Paisan Finds Growing Up Italian Funny - NBC Connecticut

Paisan Finds Growing Up Italian Funny

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    Paisan Finds Growing Up Italian Funny
    Author, radio, and television personality Vinnie Penn is the author of "Guido's Credos", a humorous look at growing up as an Italian-American.

    Vinnie Penn used to be “embarrassed” by the stereotypes associated with being an Italian American.  Now, the New Haven native has not only embraced his heritage, he has written a book about his memories of growing up in an Italian neighborhood in Connecticut.

    “Guido’s Credos: The Paisan Point of View on Everything from Marriage to Macaroni” was released in December by Cambridge House Press.

    “I didn’t want my first real book to be joking on Italians,” said Penn, “but I have really grown to love it."

    Penn, 41, may best be remembered for his time as a morning show host on KC-101.  The versatile Penn has also appeared on “The Howard Stern Show” and VH1’s “Best Week Ever”.  He has contributed articles to the music magazines “Circus” and “Hit Parader”, and has had several short fiction pieces published.

    With “Guido’s Credos,” Penn has his first complete book in print, and its roots can be traced to a sad moment, his father’s funeral. 

    “When my father was dying, I realized looking back that it gave him such pride by being Italian, so I embraced it,” said Penn.

    Penn’s father loved all things Italian: Frank Sinatra, making sauce, and eating seafood on Christmas Eve.  The son did not.  It was not until later in life, when Penn had a family of his own that he began to appreciate his heritage.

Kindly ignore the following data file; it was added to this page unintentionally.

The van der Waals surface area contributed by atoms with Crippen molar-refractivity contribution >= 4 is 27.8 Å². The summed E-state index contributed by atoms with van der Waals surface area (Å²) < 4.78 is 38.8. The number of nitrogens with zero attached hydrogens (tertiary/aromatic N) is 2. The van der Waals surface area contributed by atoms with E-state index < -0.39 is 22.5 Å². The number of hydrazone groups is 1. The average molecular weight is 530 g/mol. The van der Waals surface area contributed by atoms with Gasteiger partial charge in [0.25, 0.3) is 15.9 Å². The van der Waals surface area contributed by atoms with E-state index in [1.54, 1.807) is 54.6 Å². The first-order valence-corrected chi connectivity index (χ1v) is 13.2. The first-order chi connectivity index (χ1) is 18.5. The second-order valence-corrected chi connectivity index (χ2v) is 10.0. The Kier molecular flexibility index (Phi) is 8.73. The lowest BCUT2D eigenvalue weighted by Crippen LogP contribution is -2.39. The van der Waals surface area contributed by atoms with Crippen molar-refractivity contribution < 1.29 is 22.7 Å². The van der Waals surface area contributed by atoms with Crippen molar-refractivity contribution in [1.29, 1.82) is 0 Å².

The end result is 39 credos (one for each year of Penn’s life at the time he wrote the book).  The subject matter ranges from family life, to pizza toppings, to dating:

    Guido Credo No. 16
    Dating is like buying a suit.  First you gotta try it on, and then you just alter the hell out of it.

    Throughout the 113 pages, Penn deals mostly with stereotypes and political correctness.

    “There’s a weird thin line that I try to draw,” said Penn.  “When someone gets mad and says, ‘why don’t you shut up and eat some macaroni,’ I don’t see what’s wrong with that.  Some stereotypes are hilarious, but others are hateful.”

    For example, Penn said assuming an Italian is a mobster is “prejudicial, insulting, and wrong”.

    But that thin line moves back and forth between stereotyping and political correctness.

    “Political correctness is one of our biggest problems in this society today,” said Penn.  “Just look at the old TV shows, would Arthur Fonzarelli and J.J. Walker slide today?  The Fonz was saying, ‘Ohhhh’ and J.J. was yelling, ‘Dynomite’.”

    Penn thinks that shows like ‘Happy Days’, ‘Good Times’, and ‘All in the Family’ were important and needed at a critical time in our nation’s history.

    Penn said, “Put on TV Land and watch ‘Good Times’ and ‘Happy Days,’ they were good times and happy days back then.  Look at how Fonzie and J.J. were forced to behave.  Those laughs were needed.  Now think to yourself, 'Have we moved forward, stayed still, or gone backwards?  I think we’ve gone backwards.”

    By the way, Penn is his professional name.  His real last name is Pennacchini and he’s proud of it.

     


     

    Click here for more information on “Guido’s Credos”.